Towards the end of last year, I did some extensive research into digital photography and the associated equipment which delivers images of a quality and style which both Katie and I like. The motivation for this was 2 fold – our current trusty Canon S2IS, which served duty for the past 4 years had met its maker with the autofocus/zoom on its way out due to it being accidentally opened inside its case. All I can say, is that it wasn’t me. Honest. The 2nd motivator is that both Katie & I want to take better photos and the current crop of pro-sumer and instamatics just don’t cut it.
Enter the Digital Single Lens Reflex or dSLR.
Whenever researching anything, I always go straight to the top of the product tree to assess the features, benefits and price justification the manufacturer would have you spend to take ownership of their flagship. Having worked in retail and consumer products for a long time, I find starting at the top allows you to compare each of the brands favourably and with parity from a feature vs feature viewpoint. Invariably this involves a price point, which is being met, so short of full blown professional level equipment, in relation to my camera research, this brings us to the $4,000 AUD price mark.
I’ve looked at all the big camera dSLR manufacturers – Nikon, Canon, Olympus, Pentax and even looked at the ridiculously priced gear from both Leica and Phase One, to get a feel for what $30,000 will get you.
Something I’ve picked up is that when upgrading to the world of dSLR’s entails a bit of thought because once you go down one or the other path in terms of the brand you select, you’ll be stuck with a pile of expensive lenses and no way out, save an expensive, labour intensive track of eBay auctions and losing money.
Part of my research entailed looking around for digital camera specific review sites. The first cab off the ranks is the website Digital Photography Review www.dpreview.com which has been around for an age and has a phenomenal following. The reason? Top quality reviews. They are detailed, have an extensive list of benchmarking tests within the studio as well as offering subjective tests to competitive product. The recommendations and language are accessible and perhaps most importantly, the archive of prior equipment is maintained and extensively cross referenced with newer updated models. This in itself is very useful as it allows you to compare a piece of equipment you own to the new models, thus further validating your new acquisition.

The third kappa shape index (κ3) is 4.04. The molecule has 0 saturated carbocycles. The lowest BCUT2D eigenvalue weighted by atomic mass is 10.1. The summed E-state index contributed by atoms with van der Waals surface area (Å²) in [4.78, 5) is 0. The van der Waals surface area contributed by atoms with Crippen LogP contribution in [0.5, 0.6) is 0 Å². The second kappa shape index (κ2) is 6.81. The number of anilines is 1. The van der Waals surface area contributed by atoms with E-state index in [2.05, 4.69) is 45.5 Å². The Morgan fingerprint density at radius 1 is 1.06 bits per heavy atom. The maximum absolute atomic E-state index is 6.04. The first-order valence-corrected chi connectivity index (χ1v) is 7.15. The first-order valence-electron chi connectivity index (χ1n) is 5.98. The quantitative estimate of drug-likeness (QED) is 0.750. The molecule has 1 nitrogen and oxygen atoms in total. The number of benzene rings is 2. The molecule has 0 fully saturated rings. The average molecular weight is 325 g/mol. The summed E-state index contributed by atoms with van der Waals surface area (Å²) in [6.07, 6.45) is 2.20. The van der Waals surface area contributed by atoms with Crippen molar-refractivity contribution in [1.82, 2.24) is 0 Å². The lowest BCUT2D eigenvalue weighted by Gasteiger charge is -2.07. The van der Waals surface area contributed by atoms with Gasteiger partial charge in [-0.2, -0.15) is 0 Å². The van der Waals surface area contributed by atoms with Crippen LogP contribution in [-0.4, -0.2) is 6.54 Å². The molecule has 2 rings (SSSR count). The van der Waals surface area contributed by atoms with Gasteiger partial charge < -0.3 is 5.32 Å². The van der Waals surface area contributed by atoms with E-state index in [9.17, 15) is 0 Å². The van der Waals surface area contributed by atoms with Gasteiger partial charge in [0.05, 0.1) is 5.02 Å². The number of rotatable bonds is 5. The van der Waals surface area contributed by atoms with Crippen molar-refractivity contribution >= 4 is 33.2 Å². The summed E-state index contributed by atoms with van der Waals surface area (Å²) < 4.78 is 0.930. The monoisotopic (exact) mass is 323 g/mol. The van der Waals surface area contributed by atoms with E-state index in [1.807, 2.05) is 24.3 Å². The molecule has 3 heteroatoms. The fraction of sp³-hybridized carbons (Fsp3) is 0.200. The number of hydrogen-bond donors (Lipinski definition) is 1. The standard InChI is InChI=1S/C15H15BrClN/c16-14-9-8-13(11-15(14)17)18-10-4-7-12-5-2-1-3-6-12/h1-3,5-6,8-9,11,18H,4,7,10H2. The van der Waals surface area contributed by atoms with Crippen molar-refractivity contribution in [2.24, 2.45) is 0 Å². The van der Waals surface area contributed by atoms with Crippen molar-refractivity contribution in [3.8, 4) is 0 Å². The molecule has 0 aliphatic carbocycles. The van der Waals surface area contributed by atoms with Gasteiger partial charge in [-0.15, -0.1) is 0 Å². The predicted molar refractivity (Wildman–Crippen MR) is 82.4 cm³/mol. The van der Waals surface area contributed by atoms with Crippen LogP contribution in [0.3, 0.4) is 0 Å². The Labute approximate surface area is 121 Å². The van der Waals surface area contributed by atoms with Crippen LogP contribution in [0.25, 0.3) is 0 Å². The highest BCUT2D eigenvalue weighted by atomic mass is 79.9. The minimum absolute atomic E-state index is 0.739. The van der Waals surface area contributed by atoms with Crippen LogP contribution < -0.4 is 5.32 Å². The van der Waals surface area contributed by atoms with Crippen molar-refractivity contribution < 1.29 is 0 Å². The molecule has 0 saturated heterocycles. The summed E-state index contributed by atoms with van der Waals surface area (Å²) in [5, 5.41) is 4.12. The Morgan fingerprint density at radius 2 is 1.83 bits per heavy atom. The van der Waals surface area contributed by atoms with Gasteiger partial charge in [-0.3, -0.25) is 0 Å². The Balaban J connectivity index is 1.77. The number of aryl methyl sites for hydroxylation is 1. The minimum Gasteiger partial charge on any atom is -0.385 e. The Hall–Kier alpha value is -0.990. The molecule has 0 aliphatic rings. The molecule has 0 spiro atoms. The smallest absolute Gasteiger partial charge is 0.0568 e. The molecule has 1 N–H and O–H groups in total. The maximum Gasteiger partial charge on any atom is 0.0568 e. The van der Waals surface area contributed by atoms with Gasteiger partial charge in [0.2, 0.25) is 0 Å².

Seperately, Digital Photography Review has always had a wide ranging and informative user community who comment on cameras, lenses and camera styles – gaining consumer insight into products from the users perspective is a very compelling information set and DPreview.com have been involved in this type of social engagement long before the term Web 2.0 became trendy.
Through my travels, I also came across a website written by a guy called Ken Rockwell. Wow – talk about a gold mine of information, opinion and useful tips. Ostensibly, this guy is a professional photographer and just maintains his website on the side, by writing reviews of equipment he gets his hands upon. The reality however is that his site gets some serious traffic, being in ranked 7,552 most visited globally at time of writing by Alexa.
Probably one of the more useful things I did from a research perspective however was what one of my work colleagues suggested. He said try visiting Flickr and type in the model number of the camera I was interested in. Flickr’s search allows the EXIF data on each of the images submitted to be searchable – so if I typed in a Canon 50D, Olympus 520, Nikon D90 or Pentax K20, the associated images would pop up. A handy bonus when searching this way was that the lens specs were also often embedded into the images and as a consequence would inform my view of what images/camera/lenses I liked.
I ended up getting a Nikon D90, with 50mm f1.4 & 18-105 f3.5-5.6 travel lenses. Awesome.
- the image quality of the Nikon, I prefer – I feel that it has more filmlike grain and latency and the colour rendering is lifelike, particularly in relation to skin tones and soft tones (flowers etc). Overall its just less saturated and “fluro” looking.
- Nikon’s Lens F-mount hasn’t changed since they started making dSLR’s in the 60′s. It means I can get old school, super high quality optics 2nd hand that will just fit straight onto the camera.
- Build quality – flat out, I felt the Nikon’s felt better in hand both from a weight/component build side as well as from the actual manner in which they have designed the unit. We travel a bit and I wanted something that was relatively ruggedised to take the knocks day to day travel. Various of the forums I visited indicated the Nikon’s as a whole were generally more weatherproofed.
- Warranty. Something I found out with Canon’s was that if you purchased overseas, was that Canon Australia would not honour the Warranty of the camera as it was geared around being supported from country of original. Nikon didn’t have this problem – international warranty.
So, we’ve had this camera for about 12 months now and I can say that Katie & I truly love it.